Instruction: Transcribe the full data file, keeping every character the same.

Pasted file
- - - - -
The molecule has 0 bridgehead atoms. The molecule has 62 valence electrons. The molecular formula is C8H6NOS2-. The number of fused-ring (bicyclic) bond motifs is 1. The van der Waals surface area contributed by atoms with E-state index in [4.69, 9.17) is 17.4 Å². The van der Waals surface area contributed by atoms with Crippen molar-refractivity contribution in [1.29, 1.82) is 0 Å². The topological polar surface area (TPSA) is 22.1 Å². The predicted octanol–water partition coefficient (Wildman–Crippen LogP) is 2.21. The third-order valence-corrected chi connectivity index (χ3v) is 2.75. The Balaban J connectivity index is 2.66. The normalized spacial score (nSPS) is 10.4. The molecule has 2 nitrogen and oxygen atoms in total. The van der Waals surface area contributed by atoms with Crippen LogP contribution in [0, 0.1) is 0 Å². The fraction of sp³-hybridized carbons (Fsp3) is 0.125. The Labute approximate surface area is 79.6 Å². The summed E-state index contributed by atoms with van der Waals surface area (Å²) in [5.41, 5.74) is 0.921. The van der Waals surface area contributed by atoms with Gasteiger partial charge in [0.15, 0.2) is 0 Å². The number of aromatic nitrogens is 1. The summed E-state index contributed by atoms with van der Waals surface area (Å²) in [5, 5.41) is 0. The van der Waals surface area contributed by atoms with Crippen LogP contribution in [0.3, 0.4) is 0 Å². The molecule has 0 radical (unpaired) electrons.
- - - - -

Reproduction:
The molecule has 0 bridgehead atoms. The molecule has 62 valence electrons. The molecular formula is C8H6NOS2-. The number of fused-ring (bicyclic) bond motifs is 1. The van der Waals surface area contributed by atoms with E-state index in [4.69, 9.17) is 17.4 Å². The van der Waals surface area contributed by atoms with Crippen molar-refractivity contribution in [1.29, 1.82) is 0 Å². The topological polar surface area (TPSA) is 22.1 Å². The predicted octanol–water partition coefficient (Wildman–Crippen LogP) is 2.21. The third-order valence-corrected chi connectivity index (χ3v) is 2.75. The Balaban J connectivity index is 2.66. The normalized spacial score (nSPS) is 10.4. The molecule has 2 nitrogen and oxygen atoms in total. The van der Waals surface area contributed by atoms with Crippen LogP contribution in [0, 0.1) is 0 Å². The fraction of sp³-hybridized carbons (Fsp3) is 0.125. The Labute approximate surface area is 79.6 Å². The summed E-state index contributed by atoms with van der Waals surface area (Å²) in [5.41, 5.74) is 0.921. The van der Waals surface area contributed by atoms with Gasteiger partial charge in [0.15, 0.2) is 0 Å². The number of aromatic nitrogens is 1. The summed E-state index contributed by atoms with van der Waals surface area (Å²) in [5, 5.41) is 0. The van der Waals surface area contributed by atoms with Crippen LogP contribution in [0.3, 0.4) is 0 Å². The molecule has 0 radical (unpaired) electrons.